The value of Dr. Phil’s rape tweet
Last week I did something I thought I’d never do: I sided with Dr. Phil. Wait — don’t change the channel. There are plenty of reasons to mock him: the moustache, the catchphrases (“You’re only lonely if you’re not there for you”) and the fact that he isn’t even a licensed psychologist.
But the tweet he sent out last Tuesday isn’t one of them.
“If a girl is drunk, is it OK to have sex with her? Reply yes or no to @drphil #teensaccused.”
People immediately labelled Phil McGraw (best known as the name of his TV persona, Dr. Phil) a rape apologist. It was like watching a minnow dropped into a piranha tank.
Aside from the innocuous snark that characterizes Twitter — “Aren’t you married?” — the criticisms were an ugly distortion of the original message.
“Why are you looking for a green light to rape from Twitter”? asked @Settler Colonial and “You know good and goddamn well that ‘asking’ when a girl ‘deserves’ to be raped is a destructive question in itself,” tweeted @femme_esq. Huh? The message spurred a change. org petition demanding Dr. Phil apologize and “produce a show that shines a light on survivors of rape and sexual assault and being a national conversation about the specifics of consent.” Um, I think he was getting to that. Unless you truly believe Dr. Phil, a man who has built his career on espousing family values, decided to crowdsource how far he could go with extramarital kicks, I think we can agree the tweet was strictly business. And unless you’re plain delusional, you know the issue of alcohol and consent needs more discussion (see Rehtaeh Parsons; Steubenville, Ohio; the infamous summer anthem Blurred Lines; and memories of any high school party as proof).
Yet the fact Dr. Phil was promoting an upcoming show about sexual assault where roughly 3.4 million viewers will hear Rehtaeh Parsons’ mother speak was eclipsed by outrage over a tweet. And that’s the problem with political correctness: it often prevents us from having desperately needed conversations.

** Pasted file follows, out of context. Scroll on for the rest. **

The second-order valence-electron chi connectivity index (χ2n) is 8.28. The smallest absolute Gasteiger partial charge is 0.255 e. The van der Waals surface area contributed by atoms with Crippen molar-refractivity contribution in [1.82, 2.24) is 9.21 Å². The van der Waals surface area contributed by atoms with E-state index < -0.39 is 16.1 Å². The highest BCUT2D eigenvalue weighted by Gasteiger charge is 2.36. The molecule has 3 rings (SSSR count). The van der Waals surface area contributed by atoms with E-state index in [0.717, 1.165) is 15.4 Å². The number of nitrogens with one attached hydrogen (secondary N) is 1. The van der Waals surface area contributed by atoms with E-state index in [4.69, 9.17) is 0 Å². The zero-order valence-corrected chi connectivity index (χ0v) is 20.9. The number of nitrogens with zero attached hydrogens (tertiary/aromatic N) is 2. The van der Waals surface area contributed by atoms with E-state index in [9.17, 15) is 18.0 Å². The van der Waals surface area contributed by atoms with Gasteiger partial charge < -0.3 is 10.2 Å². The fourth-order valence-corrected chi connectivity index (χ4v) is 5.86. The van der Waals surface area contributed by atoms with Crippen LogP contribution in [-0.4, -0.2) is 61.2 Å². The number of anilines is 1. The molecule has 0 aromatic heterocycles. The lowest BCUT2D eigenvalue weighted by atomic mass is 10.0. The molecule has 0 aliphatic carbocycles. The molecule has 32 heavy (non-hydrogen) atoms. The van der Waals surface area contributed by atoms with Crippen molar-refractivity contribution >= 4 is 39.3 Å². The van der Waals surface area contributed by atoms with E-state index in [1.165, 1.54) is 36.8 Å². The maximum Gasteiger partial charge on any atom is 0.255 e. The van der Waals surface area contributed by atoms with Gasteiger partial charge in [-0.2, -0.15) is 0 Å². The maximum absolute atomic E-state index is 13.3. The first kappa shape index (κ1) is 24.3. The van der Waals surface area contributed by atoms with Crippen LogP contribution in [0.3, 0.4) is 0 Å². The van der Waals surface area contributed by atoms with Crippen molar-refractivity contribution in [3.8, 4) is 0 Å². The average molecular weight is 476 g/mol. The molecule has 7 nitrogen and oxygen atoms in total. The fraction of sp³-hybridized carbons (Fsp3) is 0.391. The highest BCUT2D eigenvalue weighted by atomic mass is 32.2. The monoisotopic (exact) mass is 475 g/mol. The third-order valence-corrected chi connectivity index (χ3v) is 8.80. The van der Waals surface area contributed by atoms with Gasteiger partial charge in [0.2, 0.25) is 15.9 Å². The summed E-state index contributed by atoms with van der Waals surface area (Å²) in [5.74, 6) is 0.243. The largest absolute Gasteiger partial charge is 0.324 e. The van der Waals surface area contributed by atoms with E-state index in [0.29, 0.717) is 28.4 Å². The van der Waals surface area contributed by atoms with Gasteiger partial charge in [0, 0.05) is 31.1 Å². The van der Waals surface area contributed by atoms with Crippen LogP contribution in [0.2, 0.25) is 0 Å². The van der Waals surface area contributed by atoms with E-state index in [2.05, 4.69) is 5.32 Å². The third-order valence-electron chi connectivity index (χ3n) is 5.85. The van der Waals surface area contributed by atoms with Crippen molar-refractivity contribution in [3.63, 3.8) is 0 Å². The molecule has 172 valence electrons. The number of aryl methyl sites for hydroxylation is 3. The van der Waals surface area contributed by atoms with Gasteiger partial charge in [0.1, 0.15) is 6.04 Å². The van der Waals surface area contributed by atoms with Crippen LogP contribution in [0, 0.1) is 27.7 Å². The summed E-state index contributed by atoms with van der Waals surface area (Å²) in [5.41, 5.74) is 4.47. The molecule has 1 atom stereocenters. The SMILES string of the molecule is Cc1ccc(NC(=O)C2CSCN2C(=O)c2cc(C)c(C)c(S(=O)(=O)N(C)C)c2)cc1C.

I’ll give this much: that tweet was clumsily worded. It read more like something you’d overhear in a locker-room full of 14-year-old boys than from the moustachioed mouth of a top-rated television personality.
Salon’s Prachi Gupta nailed the problem: “It completely ignores the idea of consent, as if sex is something done to a girl by a boy who wants it.”
An editor might have suggested: “Can a girl consent to sex when she’s drunk?” This could have started an important conversation about alcohol and sex without sounding like it came from a dude wearing board shorts, sipping a tall can of Bud Light.
If we want debates to happen outside of ivory towers, we need to loosen up a little over language. Often those who finger-wag over political incorrectness are already experts on a subject — lawyers, activists and academics — rather than the people who still need to learn about an issue. For most American parents, hearing Rehtaeh Parsons’ mom tell her daughter’s story on Dr. Phil will teach them more about sexual assault than debating the patriarchal bent of his tweet.
Besides, a little excitement often stirs a mainstream audience to confront topics they would rather ignore. Humans need the immediately gratifying or controversial to engage with the important. Cheese Whiz on broccoli. Free pizza at volunteer meetings.
But the web is undoing that ageold trick. Social media jumps all over the slightest hint of unorthodoxy, and people’s snap reactions to attention grabs become the story while the larger issues get lost.
Take Boston bombing suspect Dzhokhar Tsarnaev’s Rolling Stone cover. The selfie of the tousle-haired terror suspect was meant to create buzz in advance of a major article. But people got a little too riled up.
How could they have let this monster occupy the same coveted space as Taylor Swift and P. Diddy? Pundits accused Rolling Stone of glamorizing terrorism. Largely lost in the discussion was the goal of the provocative image: to promote an 11,000-word story that took two months of reporting and presented a nuanced portrait of Tsarnaev and his motivations.
But everyone missed the point. The mayor of Boston and the governor of Massachusetts both denounced the cover. The drugstore CVS banned the issue.
Putting up politically correct pylons around a subject is the best way to ensure the wrong discussion ensues. Remember figure skater Kaetlyn Osmond, who appeared mid-kick on the cover of the Globe and Mail? The 17-year-old teen made headlines because she placed eighth at the World Figure Skating Championships, securing Canada two spots at the Sochi Olympics. But rather than focus on her talent, we fixated on her crotch. Did the photo expose too much? What was the Globe thinking?
What a great way to boost a young athlete’s self-esteem.
Effective promotion will always be slightly controversial. It’s our job as consumers to recognize bait as a launching point for meaningful conversation rather than an end in itself. Otherwise, the mainstream will never engage with issues often dominated by low and highbrow thinking. And I can think of nothing more offensive than Robin Thicke and gender studies grads shaping our views on sexual assault.